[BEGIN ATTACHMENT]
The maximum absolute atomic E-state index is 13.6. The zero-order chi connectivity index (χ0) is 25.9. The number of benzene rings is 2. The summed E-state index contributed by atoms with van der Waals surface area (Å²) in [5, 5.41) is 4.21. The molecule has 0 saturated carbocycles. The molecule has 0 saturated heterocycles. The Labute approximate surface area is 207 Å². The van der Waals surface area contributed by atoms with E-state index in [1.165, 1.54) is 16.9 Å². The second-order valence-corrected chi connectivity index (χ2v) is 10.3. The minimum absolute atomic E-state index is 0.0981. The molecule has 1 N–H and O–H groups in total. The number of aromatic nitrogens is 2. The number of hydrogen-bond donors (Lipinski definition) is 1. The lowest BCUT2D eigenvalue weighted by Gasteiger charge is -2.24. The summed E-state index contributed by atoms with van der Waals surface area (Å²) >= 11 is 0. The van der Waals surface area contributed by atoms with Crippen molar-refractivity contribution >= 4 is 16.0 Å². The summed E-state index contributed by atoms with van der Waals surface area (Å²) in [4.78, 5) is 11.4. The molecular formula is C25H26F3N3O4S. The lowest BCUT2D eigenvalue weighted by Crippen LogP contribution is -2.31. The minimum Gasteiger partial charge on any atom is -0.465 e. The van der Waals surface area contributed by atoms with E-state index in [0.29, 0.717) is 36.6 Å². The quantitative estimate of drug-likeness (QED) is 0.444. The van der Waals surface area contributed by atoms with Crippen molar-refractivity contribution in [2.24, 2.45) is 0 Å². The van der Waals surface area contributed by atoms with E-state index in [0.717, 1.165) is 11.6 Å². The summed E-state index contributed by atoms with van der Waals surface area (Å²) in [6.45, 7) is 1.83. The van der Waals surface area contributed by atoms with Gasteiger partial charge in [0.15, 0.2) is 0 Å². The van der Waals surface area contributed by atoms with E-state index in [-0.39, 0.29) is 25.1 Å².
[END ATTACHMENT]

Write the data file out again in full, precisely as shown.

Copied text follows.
The maximum absolute atomic E-state index is 13.6. The zero-order chi connectivity index (χ0) is 25.9. The number of benzene rings is 2. The summed E-state index contributed by atoms with van der Waals surface area (Å²) in [5, 5.41) is 4.21. The molecule has 0 saturated carbocycles. The molecule has 0 saturated heterocycles. The Labute approximate surface area is 207 Å². The van der Waals surface area contributed by atoms with E-state index in [1.165, 1.54) is 16.9 Å². The second-order valence-corrected chi connectivity index (χ2v) is 10.3. The minimum absolute atomic E-state index is 0.0981. The molecule has 1 N–H and O–H groups in total. The number of aromatic nitrogens is 2. The number of hydrogen-bond donors (Lipinski definition) is 1. The lowest BCUT2D eigenvalue weighted by Gasteiger charge is -2.24. The summed E-state index contributed by atoms with van der Waals surface area (Å²) >= 11 is 0. The van der Waals surface area contributed by atoms with Crippen molar-refractivity contribution >= 4 is 16.0 Å². The summed E-state index contributed by atoms with van der Waals surface area (Å²) in [4.78, 5) is 11.4. The molecular formula is C25H26F3N3O4S. The lowest BCUT2D eigenvalue weighted by Crippen LogP contribution is -2.31. The minimum Gasteiger partial charge on any atom is -0.465 e. The van der Waals surface area contributed by atoms with E-state index in [0.29, 0.717) is 36.6 Å². The quantitative estimate of drug-likeness (QED) is 0.444. The van der Waals surface area contributed by atoms with Crippen molar-refractivity contribution in [2.24, 2.45) is 0 Å². The van der Waals surface area contributed by atoms with E-state index in [0.717, 1.165) is 11.6 Å². The summed E-state index contributed by atoms with van der Waals surface area (Å²) in [6.45, 7) is 1.83. The van der Waals surface area contributed by atoms with Gasteiger partial charge in [0.15, 0.2) is 0 Å². The van der Waals surface area contributed by atoms with E-state index in [-0.39, 0.29) is 25.1 Å².